Have You Watched “AlphaGo”?

I’m not sure how I heard about this documentary; I’m guessing someone recommended it to me and I stuck it on my Netflix list. I’m glad I did, because I recently watched it, and it was utterly fascinating.

The core concept shown in the movie is how a company called DeepMind created an AI for the ancient board game Go. Most of the documentary follows an event where the AI–called “AlphaGo”–is pitted against one of the world’s best Go players, Lee Sedol.

For such a simple movie, it’s riveting to watch the drama unfold. In case you want to watch it, I won’t spoil any plot points here. However, there was one revelation that I wanted to share here.

Throughout the competition, AlphaGo makes some odd moves. Moves that professional Go players would consider bad moves. But, as it turns out, the moves cascade into non-traditional strategies that result in a significantly higher probability of victory than more standard moves.

The reason, as the developers determined, is that AlphaGo doesn’t have an ego. Specifically, it doesn’t care about the margin of victory. Go is a game about acquiring the most points, but just like in most games and sports, it doesn’t matter if you win by 1 point or 20 points–a win is a win. The margin of victory doesn’t matter as long as you win.

It’s human nature to pursue bigger victories. While part of this is ego, part of it is also strategic–if you have the chance to score a goal in soccer, you’re going to do it, because it’s easier to hold on to a 2-0 lead than a 1-0 lead.

But that isn’t always the case. In fact, in many cases, trying to increase a margin of victory can actually decrease the probability that you’ll win. If your goal is to win, the priority is to have more points than other players, not significantly more. 

Of course, AlphaGo is able to look 40 or so turns into the future for each possible move it makes, a calculation that isn’t feasible for human players. But I still found it fascinating that it revealed an element of human nature that feels somewhat counterintuitive.

I play games for many reasons, but I do enjoy winning (especially if everyone still has a good time). So I’m going to try to keep this in mind in the future, especially in 2-player games (it seems much more difficult to try to constantly evaluate the possible scores of several other players, especially without slowing down the game).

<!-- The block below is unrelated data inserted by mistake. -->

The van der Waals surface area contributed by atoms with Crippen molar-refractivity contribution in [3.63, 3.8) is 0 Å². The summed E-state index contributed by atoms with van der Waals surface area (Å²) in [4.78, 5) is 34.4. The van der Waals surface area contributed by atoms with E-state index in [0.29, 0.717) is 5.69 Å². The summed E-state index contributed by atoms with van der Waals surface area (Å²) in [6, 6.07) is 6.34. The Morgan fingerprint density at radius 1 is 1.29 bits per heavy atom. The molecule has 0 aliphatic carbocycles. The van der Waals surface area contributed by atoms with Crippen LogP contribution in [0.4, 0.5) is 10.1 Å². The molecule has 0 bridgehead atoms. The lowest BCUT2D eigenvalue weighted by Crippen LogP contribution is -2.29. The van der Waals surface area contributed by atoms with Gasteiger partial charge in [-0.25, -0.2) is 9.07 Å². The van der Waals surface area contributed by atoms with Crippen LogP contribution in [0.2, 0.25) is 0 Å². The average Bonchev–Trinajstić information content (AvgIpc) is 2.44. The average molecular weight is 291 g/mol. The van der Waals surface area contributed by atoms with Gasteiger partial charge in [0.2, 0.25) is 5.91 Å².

Have you watched AlphaGo? What was your biggest takeaway from it? Also, coincidentally, the NY Times just recently featured this article about an AI system that can read human bluffs in poker.


4 Responses to “Have You Watched “AlphaGo”?”

  1. Baker Mitchell says:

    Hey Jamey, I’ll have to add Alpha-Go to my watch list. I did read the NYT article about the AI poker player. I, like countless others, started playing Texas Holden in 2004 after a complete amateur, Chris Moneymaker, won the main event in the Workd Series of Poker. I loved playing with my friends. It was never for much money, but we played very competitively, but friendly. I read almost all of the classic poker theory books, and it’s all about math. Knowing and understanding the math better led to better outcomes. But as humans, we are emotional and beautifully messy beings. We make mistakes in poker or we get a pair of pocket aces and your pulse rises. This is the fun part, the human interaction which is enjoyable.

    Now, I find it incredibly fascinating that an algorithm can be so good it usually wins against human players. But, isn’t that what built Vegas? A system ( the games) was created based on math and one player ( the casino) has just a very slight mathematical advantage, and because people are emotional and can feel lucky, Vegas always wins. I wonder how Spock would do playing poker or gambling. He probably would find it illogical to gamble, and no one would want to play him in poker.

    You mention in Alpha-go the effect of Ego and winning by 1 point is the same as winning by 20. Can you think of any games where increasing your margin of victory makes it less likely to win at the end? Perhaps a blowout in round one causes a disadvantage in round two. There is a game ( I can’t tho k of the name). But the winner is the player who comes in second.

    Also in sports, a down to the wire victory by one point is much more enjoyable then a blowout ( but Alphago wouldn’t care either way)

    • Jamey Stegmaier says:

      Baker: Well, I’m thinking that there are many games involving victory points where if you focus on the margin of victory instead of just doing better than opponents, you may veer down the wrong path (if your goal is victory). Like, in Scythe, if you’re just trying to get more points, you may choose not to end the game just so you can get more points. But in reality, it’s almost always better to be the one to end the game in Scythe.

      • Baker Mitchell says:

        Ah, very true of Scythe. There is another game, Flamme Rouge – a bicycle racing game, which I have not played, but I’ve heard that being too far ahead is a disadvantage because you’re not able to draft behind other players, and therefore it is beneficial to stay with the group until near the end. Have you played this one? Thoughts?

        • Jamey Stegmaier says:

          I have played it, though it’s been a while. That’s a great example. I bet it applies to other racing games too–if you’re too focused on pulling out ahead, you might run out of gas to finish the race.

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